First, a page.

Degree Type

Dissertation

Date of Award

2014

Degree Name

Doctor of Philosophy

Department

Human Development and Family Studies

First Advisor

Brenda J. Lohman

Abstract

Resilience is a social and cultural learning process that is practiced and achieved by individuals. Positioning resilience as part of individuals' interactions with people in their community and the use of tools available in their environment allows researchers to identify different possibilities for interventions. This dissertation is a qualitative study, exploring the development of resilience of Latinas both theoretically and methodologically, introducing relevant information regarding both individual actions and collective activities that help these women address conditions of social vulnerability and withstand adversity (Zolli & Healy, 2012; Carter, 2007). Qualitative data provided rich information using transnational Latinas' own words and lived experiences to convey and describe the ways they recuperate or bounced back from life challenging events. Additionally, through Cultural-Historical Activity Theory (CHAT) merged with Transnational Feminist Theory, this study demonstrates a concrete method for the analysis of the cultural, historical, and social aspects of the resiliency practices of transnational Latina immigrants to the U.S. Midwest, highlighting the necessity for ethnographic evidence to investigate the phenomenon (Carter, 2007). Furthermore, framing resilience development as an agentive activity from a CHAT perspective provides the opportunity to identify and examine specific motive(s) driving Latinas' objects of achieving their material and emotional goals.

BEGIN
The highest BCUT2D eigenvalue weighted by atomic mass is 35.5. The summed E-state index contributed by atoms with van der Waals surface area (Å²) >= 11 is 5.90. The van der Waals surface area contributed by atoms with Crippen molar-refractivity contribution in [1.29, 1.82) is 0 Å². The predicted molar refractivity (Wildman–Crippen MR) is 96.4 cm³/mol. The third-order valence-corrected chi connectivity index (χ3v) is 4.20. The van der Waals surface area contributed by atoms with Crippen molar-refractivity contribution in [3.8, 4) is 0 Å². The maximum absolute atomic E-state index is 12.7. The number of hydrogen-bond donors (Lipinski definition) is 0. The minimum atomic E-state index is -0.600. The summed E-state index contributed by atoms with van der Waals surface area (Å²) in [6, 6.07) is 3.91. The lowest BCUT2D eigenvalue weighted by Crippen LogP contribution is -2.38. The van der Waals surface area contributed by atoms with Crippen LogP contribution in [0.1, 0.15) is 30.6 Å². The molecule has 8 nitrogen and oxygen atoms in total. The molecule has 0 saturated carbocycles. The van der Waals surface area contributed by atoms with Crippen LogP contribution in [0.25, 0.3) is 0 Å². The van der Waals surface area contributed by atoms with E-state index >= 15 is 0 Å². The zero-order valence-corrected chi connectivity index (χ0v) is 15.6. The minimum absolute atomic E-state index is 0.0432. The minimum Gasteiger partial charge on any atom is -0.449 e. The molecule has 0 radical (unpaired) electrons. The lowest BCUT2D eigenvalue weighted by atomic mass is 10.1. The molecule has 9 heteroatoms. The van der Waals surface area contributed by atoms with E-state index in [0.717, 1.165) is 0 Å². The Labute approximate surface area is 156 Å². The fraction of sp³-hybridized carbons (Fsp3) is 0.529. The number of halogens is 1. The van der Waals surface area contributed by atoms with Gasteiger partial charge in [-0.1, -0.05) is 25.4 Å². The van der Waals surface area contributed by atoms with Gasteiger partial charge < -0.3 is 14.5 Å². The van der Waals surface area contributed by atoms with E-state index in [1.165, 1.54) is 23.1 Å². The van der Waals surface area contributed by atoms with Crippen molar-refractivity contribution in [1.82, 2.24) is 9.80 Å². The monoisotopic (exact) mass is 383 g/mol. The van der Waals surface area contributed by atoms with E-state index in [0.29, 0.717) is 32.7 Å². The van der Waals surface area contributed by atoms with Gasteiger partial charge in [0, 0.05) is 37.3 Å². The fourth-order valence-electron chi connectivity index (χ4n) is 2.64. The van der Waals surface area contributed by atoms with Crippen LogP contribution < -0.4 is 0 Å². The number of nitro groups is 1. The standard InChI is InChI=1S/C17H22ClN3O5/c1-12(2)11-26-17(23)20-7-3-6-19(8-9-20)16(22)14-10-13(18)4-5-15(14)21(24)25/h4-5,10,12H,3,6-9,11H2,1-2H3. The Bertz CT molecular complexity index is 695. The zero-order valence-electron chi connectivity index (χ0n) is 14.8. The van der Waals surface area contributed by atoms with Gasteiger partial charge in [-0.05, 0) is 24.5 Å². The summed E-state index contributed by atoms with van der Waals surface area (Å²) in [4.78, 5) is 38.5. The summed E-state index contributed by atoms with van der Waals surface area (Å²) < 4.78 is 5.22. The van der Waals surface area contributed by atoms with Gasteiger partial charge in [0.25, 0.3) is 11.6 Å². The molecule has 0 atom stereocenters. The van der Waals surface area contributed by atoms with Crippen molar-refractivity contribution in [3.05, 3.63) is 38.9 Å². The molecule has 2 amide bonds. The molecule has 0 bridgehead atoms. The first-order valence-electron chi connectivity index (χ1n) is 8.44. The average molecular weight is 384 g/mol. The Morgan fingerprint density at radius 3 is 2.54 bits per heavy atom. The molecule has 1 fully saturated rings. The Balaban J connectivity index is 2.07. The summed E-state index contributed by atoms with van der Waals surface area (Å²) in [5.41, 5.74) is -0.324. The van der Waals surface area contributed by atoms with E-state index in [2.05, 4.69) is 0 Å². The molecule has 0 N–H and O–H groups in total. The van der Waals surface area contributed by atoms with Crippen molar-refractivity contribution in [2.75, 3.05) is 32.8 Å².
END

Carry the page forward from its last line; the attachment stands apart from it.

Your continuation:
Copyright Owner

Angelica S. Reina

Language

en

File Format

application/pdf

File Size

321 pages

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